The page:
Operational Strategies of the Sherwin-Williams

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The Sherwin-Williams Supply Chain Abstract The purpose of this paper is to describe and critique the supply chain management of the Sherwin-Williams Company. We will focus on areas such as supply chain risks, productivity measurements, the flow of information between suppliers and customers, supply chain alignment with company strategy etc. We will analyze and critique the existing supply chain and make suggestions for future improvements. Finally, we will relate the topics discussed in Lee’s “The Triple-A Supply Chain” back to the Sherwin-Williams Company and its Team 150 goals. Introduction The Sherwin-Williams Company is a paint and coatings manufacturer headquartered in Cleveland, Ohio. Henry Sherwin and Edward Williams…show more content…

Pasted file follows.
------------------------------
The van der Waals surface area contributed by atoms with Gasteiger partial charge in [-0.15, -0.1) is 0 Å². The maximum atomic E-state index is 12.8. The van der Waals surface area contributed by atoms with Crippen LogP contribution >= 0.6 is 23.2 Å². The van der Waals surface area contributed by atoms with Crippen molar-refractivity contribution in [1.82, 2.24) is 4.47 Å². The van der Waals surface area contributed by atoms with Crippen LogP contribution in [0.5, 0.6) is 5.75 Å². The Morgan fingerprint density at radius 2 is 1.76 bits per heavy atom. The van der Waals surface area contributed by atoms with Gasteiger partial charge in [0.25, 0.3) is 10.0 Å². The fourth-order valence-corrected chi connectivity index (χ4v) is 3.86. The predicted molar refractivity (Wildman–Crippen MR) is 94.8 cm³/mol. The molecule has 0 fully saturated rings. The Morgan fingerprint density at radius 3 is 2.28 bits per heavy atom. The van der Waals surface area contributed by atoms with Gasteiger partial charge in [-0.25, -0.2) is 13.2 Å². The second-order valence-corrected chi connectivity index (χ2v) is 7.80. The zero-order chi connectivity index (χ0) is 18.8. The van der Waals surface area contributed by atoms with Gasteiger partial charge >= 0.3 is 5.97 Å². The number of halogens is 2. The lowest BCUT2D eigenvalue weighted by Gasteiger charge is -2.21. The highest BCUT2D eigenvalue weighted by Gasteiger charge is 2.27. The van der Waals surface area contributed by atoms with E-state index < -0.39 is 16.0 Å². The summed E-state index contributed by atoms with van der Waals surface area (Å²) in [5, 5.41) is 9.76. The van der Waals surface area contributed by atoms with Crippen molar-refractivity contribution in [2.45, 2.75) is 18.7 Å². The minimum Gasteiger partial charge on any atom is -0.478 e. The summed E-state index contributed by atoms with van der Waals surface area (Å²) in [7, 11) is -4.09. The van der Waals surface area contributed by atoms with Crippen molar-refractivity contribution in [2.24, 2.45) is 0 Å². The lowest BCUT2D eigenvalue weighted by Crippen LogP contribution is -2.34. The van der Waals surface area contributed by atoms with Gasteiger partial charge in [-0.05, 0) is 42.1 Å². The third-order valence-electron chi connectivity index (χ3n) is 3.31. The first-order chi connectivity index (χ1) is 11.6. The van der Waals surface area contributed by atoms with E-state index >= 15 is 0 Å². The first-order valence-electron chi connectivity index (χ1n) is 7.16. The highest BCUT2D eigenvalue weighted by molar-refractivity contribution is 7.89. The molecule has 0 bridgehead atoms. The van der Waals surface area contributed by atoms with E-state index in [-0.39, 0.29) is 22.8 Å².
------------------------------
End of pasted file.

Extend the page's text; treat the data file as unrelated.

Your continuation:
There was a significant increase in the “repaint segments,” which resulted in a serious shortage of raw materials, such as latex and methyl methacrylate, two main components in home paint and road paint (SWC, 2011c). Mike McConnell, Vice President of Sherwin-Williams’ North American supply chain, contends that 2010 was the most difficult year he’s seen in his career at the company (personal interview, 2011, April 12). During the raw materials shortage, the company was able to go directly to its tier two suppliers, pay a premium for the critical raw materials, and transport them right to their own manufacturing facilities. This allowed the company to bypass several steps of our manufacturers’ distribution model. This put Sherwin-Williams in a unique position and many customers didn’t even notice the critical shortage (McConnell, M., personal interview, 2011, April 12). The recent tsunami in Japan also has impacted Sherwin-Williams supply chain, in particular some exotic automotive coatings. The 3-D effect that’s seen in many automotive paints requires mica and other minerals that are sourced only in Japan. The company has had to change its production schedule to account for the current crisis. It recognizes that customers have a greater demand for unique

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